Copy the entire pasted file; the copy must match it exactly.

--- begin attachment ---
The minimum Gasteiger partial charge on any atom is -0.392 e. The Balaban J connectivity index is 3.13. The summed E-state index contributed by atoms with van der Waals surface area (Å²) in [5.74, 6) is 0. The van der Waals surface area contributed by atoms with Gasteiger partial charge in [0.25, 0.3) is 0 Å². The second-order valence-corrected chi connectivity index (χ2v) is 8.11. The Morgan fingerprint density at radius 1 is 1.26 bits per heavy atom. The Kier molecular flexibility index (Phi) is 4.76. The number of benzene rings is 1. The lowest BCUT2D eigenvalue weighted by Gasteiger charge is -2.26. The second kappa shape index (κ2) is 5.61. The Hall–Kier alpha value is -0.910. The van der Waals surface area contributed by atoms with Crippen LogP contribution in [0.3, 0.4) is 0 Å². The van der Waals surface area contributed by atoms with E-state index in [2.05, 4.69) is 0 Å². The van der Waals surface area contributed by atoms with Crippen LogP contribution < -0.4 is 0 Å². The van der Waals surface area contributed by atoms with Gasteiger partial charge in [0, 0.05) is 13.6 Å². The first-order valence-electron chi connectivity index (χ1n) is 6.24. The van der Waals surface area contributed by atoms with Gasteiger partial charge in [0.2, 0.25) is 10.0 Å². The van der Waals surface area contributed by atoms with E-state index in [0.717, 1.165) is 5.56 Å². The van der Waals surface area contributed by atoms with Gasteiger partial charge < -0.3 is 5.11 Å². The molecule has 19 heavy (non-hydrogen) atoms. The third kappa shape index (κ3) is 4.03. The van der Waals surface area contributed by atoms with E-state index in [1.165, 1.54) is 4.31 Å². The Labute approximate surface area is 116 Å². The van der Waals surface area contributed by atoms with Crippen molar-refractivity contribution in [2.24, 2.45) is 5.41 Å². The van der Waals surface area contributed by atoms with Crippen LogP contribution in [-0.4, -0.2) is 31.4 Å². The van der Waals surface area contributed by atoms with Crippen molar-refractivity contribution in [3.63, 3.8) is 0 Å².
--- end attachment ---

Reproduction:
The minimum Gasteiger partial charge on any atom is -0.392 e. The Balaban J connectivity index is 3.13. The summed E-state index contributed by atoms with van der Waals surface area (Å²) in [5.74, 6) is 0. The van der Waals surface area contributed by atoms with Gasteiger partial charge in [0.25, 0.3) is 0 Å². The second-order valence-corrected chi connectivity index (χ2v) is 8.11. The Morgan fingerprint density at radius 1 is 1.26 bits per heavy atom. The Kier molecular flexibility index (Phi) is 4.76. The number of benzene rings is 1. The lowest BCUT2D eigenvalue weighted by Gasteiger charge is -2.26. The second kappa shape index (κ2) is 5.61. The Hall–Kier alpha value is -0.910. The van der Waals surface area contributed by atoms with Crippen LogP contribution in [0.3, 0.4) is 0 Å². The van der Waals surface area contributed by atoms with E-state index in [2.05, 4.69) is 0 Å². The van der Waals surface area contributed by atoms with Crippen LogP contribution < -0.4 is 0 Å². The van der Waals surface area contributed by atoms with Gasteiger partial charge in [0, 0.05) is 13.6 Å². The first-order valence-electron chi connectivity index (χ1n) is 6.24. The van der Waals surface area contributed by atoms with Gasteiger partial charge in [0.2, 0.25) is 10.0 Å². The van der Waals surface area contributed by atoms with E-state index in [0.717, 1.165) is 5.56 Å². The van der Waals surface area contributed by atoms with Gasteiger partial charge < -0.3 is 5.11 Å². The molecule has 19 heavy (non-hydrogen) atoms. The third kappa shape index (κ3) is 4.03. The van der Waals surface area contributed by atoms with E-state index in [1.165, 1.54) is 4.31 Å². The Labute approximate surface area is 116 Å². The van der Waals surface area contributed by atoms with Crippen molar-refractivity contribution in [2.24, 2.45) is 5.41 Å². The van der Waals surface area contributed by atoms with Crippen LogP contribution in [-0.4, -0.2) is 31.4 Å². The van der Waals surface area contributed by atoms with Crippen molar-refractivity contribution in [3.63, 3.8) is 0 Å².